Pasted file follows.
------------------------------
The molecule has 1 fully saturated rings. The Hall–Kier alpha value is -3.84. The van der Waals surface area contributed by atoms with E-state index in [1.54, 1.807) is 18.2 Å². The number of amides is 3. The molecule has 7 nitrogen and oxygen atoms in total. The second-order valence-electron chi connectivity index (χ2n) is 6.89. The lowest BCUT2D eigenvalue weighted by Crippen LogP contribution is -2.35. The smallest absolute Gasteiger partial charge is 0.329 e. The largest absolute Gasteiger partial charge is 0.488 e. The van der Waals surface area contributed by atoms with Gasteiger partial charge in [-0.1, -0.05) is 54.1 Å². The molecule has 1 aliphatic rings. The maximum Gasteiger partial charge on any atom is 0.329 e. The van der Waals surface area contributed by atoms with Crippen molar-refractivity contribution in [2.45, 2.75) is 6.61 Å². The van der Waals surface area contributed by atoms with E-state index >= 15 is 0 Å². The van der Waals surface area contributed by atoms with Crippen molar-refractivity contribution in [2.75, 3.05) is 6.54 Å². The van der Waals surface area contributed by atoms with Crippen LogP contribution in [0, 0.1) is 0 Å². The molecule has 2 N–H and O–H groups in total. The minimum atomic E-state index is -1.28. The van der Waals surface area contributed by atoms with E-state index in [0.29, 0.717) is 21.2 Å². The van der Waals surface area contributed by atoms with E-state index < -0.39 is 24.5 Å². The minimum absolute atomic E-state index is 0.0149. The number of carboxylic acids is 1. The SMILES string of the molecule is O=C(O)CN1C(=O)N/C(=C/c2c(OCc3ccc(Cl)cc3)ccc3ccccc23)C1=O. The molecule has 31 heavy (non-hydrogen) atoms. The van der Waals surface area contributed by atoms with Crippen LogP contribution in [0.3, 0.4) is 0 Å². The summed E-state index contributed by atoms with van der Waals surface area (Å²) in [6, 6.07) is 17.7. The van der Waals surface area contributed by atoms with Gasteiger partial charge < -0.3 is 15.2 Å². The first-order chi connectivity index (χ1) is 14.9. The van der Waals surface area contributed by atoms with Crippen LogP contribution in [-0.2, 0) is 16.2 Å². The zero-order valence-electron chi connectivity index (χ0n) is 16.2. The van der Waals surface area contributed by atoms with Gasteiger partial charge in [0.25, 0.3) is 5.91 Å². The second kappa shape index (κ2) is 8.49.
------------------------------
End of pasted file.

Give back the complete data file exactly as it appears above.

The molecule has 1 fully saturated rings. The Hall–Kier alpha value is -3.84. The van der Waals surface area contributed by atoms with E-state index in [1.54, 1.807) is 18.2 Å². The number of amides is 3. The molecule has 7 nitrogen and oxygen atoms in total. The second-order valence-electron chi connectivity index (χ2n) is 6.89. The lowest BCUT2D eigenvalue weighted by Crippen LogP contribution is -2.35. The smallest absolute Gasteiger partial charge is 0.329 e. The largest absolute Gasteiger partial charge is 0.488 e. The van der Waals surface area contributed by atoms with Gasteiger partial charge in [-0.1, -0.05) is 54.1 Å². The molecule has 1 aliphatic rings. The maximum Gasteiger partial charge on any atom is 0.329 e. The van der Waals surface area contributed by atoms with Crippen molar-refractivity contribution in [2.45, 2.75) is 6.61 Å². The van der Waals surface area contributed by atoms with E-state index >= 15 is 0 Å². The van der Waals surface area contributed by atoms with Crippen molar-refractivity contribution in [2.75, 3.05) is 6.54 Å². The van der Waals surface area contributed by atoms with Crippen LogP contribution in [0, 0.1) is 0 Å². The molecule has 2 N–H and O–H groups in total. The minimum atomic E-state index is -1.28. The van der Waals surface area contributed by atoms with E-state index in [0.29, 0.717) is 21.2 Å². The van der Waals surface area contributed by atoms with E-state index < -0.39 is 24.5 Å². The minimum absolute atomic E-state index is 0.0149. The number of carboxylic acids is 1. The SMILES string of the molecule is O=C(O)CN1C(=O)N/C(=C/c2c(OCc3ccc(Cl)cc3)ccc3ccccc23)C1=O. The molecule has 31 heavy (non-hydrogen) atoms. The van der Waals surface area contributed by atoms with Crippen LogP contribution in [0.3, 0.4) is 0 Å². The summed E-state index contributed by atoms with van der Waals surface area (Å²) in [6, 6.07) is 17.7. The van der Waals surface area contributed by atoms with Gasteiger partial charge < -0.3 is 15.2 Å². The first-order chi connectivity index (χ1) is 14.9. The van der Waals surface area contributed by atoms with Crippen LogP contribution in [-0.2, 0) is 16.2 Å². The zero-order valence-electron chi connectivity index (χ0n) is 16.2. The van der Waals surface area contributed by atoms with Gasteiger partial charge in [0.25, 0.3) is 5.91 Å². The second kappa shape index (κ2) is 8.49.